Teaching Strategies for Declarative vs. Procedural Knowledge

An error occurred trying to load this video.

Try refreshing the page, or contact customer support.

Coming up next: Instructional Strategies: Hands-On, Interactive, Expository & Collaborative

You're on a roll. Keep up the good work!

Take Quiz Watch Next Lesson
Your next lesson will play in 10 seconds
  • 0:02 Declarative vs…
  • 0:53 How Declarative…
  • 2:07 How Procedural Knowledge Works
  • 3:09 Declarative and…
  • 4:11 Lesson Summary
Save Save Save

Want to watch this again later?

Log in or sign up to add this lesson to a Custom Course.

Log in or Sign up

Speed Speed

Recommended Lessons and Courses for You

Lesson Transcript
Instructor: Maria Airth

Maria has a Doctorate of Education and over 20 years of experience teaching psychology and math related courses at the university level.

There are two types of knowledge: the knowledge of what and the knowledge of how. The knowledge of what is declarative and the knowledge of how is procedural. This lesson reviews these types of knowledge in a classroom setting.

Declarative vs. Procedural Knowledge

Can you ride a bike? Have you ever noticed that even if it's been years since you've ridden one, you never really forget how to do it? But 'how' do you ride a bike? Were you able to write a report that teaches someone how to do it? It would probably be pretty difficult to put that into words.

That is because your understanding of how to ride a bike is procedural knowledge, a skill or action that you are capable of performing. Riding a bike is something you do.

The other side of that coin is declarative knowledge, which is knowledge of facts or concepts. Just as it is difficult to explain in words how to ride a bike, it is difficult to use actions to explain the history of bicycling in the 20th century. In that case, you would use words to show your knowledge.

In this lesson, we will discuss both types of knowledge in detail and cover instructional strategies to incorporate them in the classroom.

How Declarative Knowledge Works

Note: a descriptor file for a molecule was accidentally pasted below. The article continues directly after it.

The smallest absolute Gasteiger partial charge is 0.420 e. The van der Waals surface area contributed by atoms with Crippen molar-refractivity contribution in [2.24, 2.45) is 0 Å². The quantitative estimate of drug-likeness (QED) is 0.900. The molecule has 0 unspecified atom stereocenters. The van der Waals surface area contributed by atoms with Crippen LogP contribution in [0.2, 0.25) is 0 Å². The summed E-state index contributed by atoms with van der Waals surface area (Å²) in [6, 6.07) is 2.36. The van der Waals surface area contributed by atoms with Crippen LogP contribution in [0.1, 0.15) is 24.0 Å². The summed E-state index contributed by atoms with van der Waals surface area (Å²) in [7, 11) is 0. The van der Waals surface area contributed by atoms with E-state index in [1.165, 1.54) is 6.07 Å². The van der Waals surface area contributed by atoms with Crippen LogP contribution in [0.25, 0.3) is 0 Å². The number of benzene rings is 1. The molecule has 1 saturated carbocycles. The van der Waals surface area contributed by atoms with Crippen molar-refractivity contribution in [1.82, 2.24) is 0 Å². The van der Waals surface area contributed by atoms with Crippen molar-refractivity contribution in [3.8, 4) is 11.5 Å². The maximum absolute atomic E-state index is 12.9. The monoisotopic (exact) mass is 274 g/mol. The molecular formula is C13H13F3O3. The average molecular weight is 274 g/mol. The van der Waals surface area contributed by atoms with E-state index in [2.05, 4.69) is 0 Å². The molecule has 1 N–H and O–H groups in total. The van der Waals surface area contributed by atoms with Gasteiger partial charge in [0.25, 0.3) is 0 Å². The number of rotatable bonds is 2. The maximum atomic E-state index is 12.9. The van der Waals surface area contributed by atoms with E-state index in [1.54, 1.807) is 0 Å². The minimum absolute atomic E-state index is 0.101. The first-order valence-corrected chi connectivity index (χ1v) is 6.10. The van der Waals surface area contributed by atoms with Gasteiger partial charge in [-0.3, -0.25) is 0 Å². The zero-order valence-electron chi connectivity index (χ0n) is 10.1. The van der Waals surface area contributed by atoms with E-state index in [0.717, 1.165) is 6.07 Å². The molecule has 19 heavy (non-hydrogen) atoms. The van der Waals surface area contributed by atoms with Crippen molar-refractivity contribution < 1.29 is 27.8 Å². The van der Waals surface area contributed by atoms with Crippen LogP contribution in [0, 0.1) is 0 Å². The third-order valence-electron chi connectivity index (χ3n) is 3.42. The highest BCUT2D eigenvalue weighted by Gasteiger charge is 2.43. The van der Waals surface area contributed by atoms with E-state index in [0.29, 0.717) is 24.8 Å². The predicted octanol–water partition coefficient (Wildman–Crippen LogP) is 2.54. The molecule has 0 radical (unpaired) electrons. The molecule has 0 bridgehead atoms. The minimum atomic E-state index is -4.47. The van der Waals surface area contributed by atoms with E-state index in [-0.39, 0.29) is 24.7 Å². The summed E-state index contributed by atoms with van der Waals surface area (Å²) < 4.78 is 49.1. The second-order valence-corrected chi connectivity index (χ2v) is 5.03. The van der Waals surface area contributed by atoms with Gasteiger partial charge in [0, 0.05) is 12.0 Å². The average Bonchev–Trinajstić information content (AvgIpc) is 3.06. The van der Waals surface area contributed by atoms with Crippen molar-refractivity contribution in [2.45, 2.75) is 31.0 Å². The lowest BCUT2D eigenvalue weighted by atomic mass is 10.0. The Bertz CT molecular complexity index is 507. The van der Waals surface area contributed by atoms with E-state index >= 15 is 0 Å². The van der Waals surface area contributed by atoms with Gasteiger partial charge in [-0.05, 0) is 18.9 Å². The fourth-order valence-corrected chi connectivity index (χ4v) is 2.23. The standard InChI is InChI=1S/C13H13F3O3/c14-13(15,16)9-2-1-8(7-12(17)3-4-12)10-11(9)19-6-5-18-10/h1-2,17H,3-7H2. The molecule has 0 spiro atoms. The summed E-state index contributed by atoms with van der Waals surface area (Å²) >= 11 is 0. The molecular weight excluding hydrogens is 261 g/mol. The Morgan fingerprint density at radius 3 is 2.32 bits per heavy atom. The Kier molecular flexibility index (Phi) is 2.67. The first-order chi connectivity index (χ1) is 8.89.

Declarative knowledge answers the question 'What do you know?' It is your understanding of things, ideas, or concepts. In other words, declarative knowledge can be thought of as the who, what, when, and where of information. Declarative knowledge is normally discussed using nouns, like the names of people, places, or things or dates that events occurred.

When teachers have students identify the main characters, plot, and setting of a story, they are assessing declarative knowledge. Writing out definitions to vocabulary words or formulas in math are also examples of declarative knowledge assessment because these are factual statements answering 'What does this word mean?' and 'What is the formula?'

The classroom is full of declarative knowledge assessments like traditional tests, book reports, written or oral history reports, or language translation assignments. These are all ways of assessing a student's declarative knowledge, their understanding of what they have learned.

We are taught in school to focus on the questions 'Who? What? When? Where?' Reports are full of answers to these questions. Because all of these questions are answered with declarative knowledge, it may seem that declarative knowledge is the only important type of knowledge to evaluate in education. But does procedural knowledge have a place in the classroom?

How Procedural Knowledge Works

Procedural knowledge answers the question 'What can you do?' While declarative knowledge is demonstrated using nouns, procedural knowledge relies on action words, or verbs. It is a person's ability to carry out actions to complete a task.

Any time an assignment instruction uses verbs, the standard is addressing procedural knowledge. For example, procedural instructions require a student to evaluate a mathematical expression, to compare and contrast the plots of two literacy passages, or to compose an original play based on a particular period of history. Evaluate, compare, contrast, and compose are verbs, indicating that the knowledge being assessed is procedural.

To unlock this lesson you must be a Study.com Member.
Create your account

Register to view this lesson

Are you a student or a teacher?

Unlock Your Education

See for yourself why 30 million people use Study.com

Become a Study.com member and start learning now.
Become a Member  Back
What teachers are saying about Study.com
Try it risk-free for 30 days

Earning College Credit

Did you know… We have over 200 college courses that prepare you to earn credit by exam that is accepted by over 1,500 colleges and universities. You can test out of the first two years of college and save thousands off your degree. Anyone can earn credit-by-exam regardless of age or education level.

To learn more, visit our Earning Credit Page

Transferring credit to the school of your choice

Not sure what college you want to attend yet? Study.com has thousands of articles about every imaginable degree, area of study and career path that can help you find the school that's right for you.

Create an account to start this course today
Try it risk-free for 30 days!
Create an account